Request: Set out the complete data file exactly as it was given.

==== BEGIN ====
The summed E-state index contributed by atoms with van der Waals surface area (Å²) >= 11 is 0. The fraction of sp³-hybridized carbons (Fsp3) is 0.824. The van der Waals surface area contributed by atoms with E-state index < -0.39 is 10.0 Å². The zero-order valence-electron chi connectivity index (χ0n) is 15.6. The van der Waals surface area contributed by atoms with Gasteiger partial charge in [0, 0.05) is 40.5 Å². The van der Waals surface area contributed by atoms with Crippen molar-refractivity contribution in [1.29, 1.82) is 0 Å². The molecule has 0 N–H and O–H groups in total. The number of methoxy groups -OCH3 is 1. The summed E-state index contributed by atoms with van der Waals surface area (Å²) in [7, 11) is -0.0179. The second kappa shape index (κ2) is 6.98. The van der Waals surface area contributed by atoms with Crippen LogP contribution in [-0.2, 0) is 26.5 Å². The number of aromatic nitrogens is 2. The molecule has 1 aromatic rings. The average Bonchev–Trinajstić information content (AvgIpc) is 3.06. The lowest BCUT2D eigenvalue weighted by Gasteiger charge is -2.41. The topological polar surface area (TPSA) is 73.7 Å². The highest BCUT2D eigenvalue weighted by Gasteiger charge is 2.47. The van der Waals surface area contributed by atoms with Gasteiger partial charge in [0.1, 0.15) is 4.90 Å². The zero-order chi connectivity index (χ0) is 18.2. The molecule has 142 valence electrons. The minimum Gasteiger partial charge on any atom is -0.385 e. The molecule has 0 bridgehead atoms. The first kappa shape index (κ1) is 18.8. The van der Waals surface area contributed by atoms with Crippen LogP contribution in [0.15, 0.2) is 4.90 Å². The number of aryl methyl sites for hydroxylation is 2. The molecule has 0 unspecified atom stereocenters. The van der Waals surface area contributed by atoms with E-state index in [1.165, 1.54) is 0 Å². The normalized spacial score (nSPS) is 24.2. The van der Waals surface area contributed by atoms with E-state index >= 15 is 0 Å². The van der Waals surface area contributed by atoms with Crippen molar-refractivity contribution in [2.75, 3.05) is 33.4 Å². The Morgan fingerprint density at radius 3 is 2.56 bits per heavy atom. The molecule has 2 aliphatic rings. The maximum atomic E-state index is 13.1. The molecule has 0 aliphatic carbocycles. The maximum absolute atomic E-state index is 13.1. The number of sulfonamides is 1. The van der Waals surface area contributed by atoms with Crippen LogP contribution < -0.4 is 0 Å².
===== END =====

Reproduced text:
The summed E-state index contributed by atoms with van der Waals surface area (Å²) >= 11 is 0. The fraction of sp³-hybridized carbons (Fsp3) is 0.824. The van der Waals surface area contributed by atoms with E-state index < -0.39 is 10.0 Å². The zero-order valence-electron chi connectivity index (χ0n) is 15.6. The van der Waals surface area contributed by atoms with Gasteiger partial charge in [0, 0.05) is 40.5 Å². The van der Waals surface area contributed by atoms with Crippen molar-refractivity contribution in [1.29, 1.82) is 0 Å². The molecule has 0 N–H and O–H groups in total. The number of methoxy groups -OCH3 is 1. The summed E-state index contributed by atoms with van der Waals surface area (Å²) in [7, 11) is -0.0179. The second kappa shape index (κ2) is 6.98. The van der Waals surface area contributed by atoms with Crippen LogP contribution in [-0.2, 0) is 26.5 Å². The number of aromatic nitrogens is 2. The molecule has 1 aromatic rings. The average Bonchev–Trinajstić information content (AvgIpc) is 3.06. The lowest BCUT2D eigenvalue weighted by Gasteiger charge is -2.41. The topological polar surface area (TPSA) is 73.7 Å². The highest BCUT2D eigenvalue weighted by Gasteiger charge is 2.47. The van der Waals surface area contributed by atoms with Gasteiger partial charge in [0.1, 0.15) is 4.90 Å². The zero-order chi connectivity index (χ0) is 18.2. The molecule has 142 valence electrons. The minimum Gasteiger partial charge on any atom is -0.385 e. The molecule has 0 bridgehead atoms. The first kappa shape index (κ1) is 18.8. The van der Waals surface area contributed by atoms with Crippen LogP contribution in [0.15, 0.2) is 4.90 Å². The number of aryl methyl sites for hydroxylation is 2. The molecule has 0 unspecified atom stereocenters. The van der Waals surface area contributed by atoms with E-state index in [1.165, 1.54) is 0 Å². The normalized spacial score (nSPS) is 24.2. The van der Waals surface area contributed by atoms with E-state index >= 15 is 0 Å². The van der Waals surface area contributed by atoms with Crippen molar-refractivity contribution in [2.75, 3.05) is 33.4 Å². The Morgan fingerprint density at radius 3 is 2.56 bits per heavy atom. The molecule has 2 aliphatic rings. The maximum atomic E-state index is 13.1. The molecule has 0 aliphatic carbocycles. The maximum absolute atomic E-state index is 13.1. The number of sulfonamides is 1. The van der Waals surface area contributed by atoms with Crippen LogP contribution < -0.4 is 0 Å².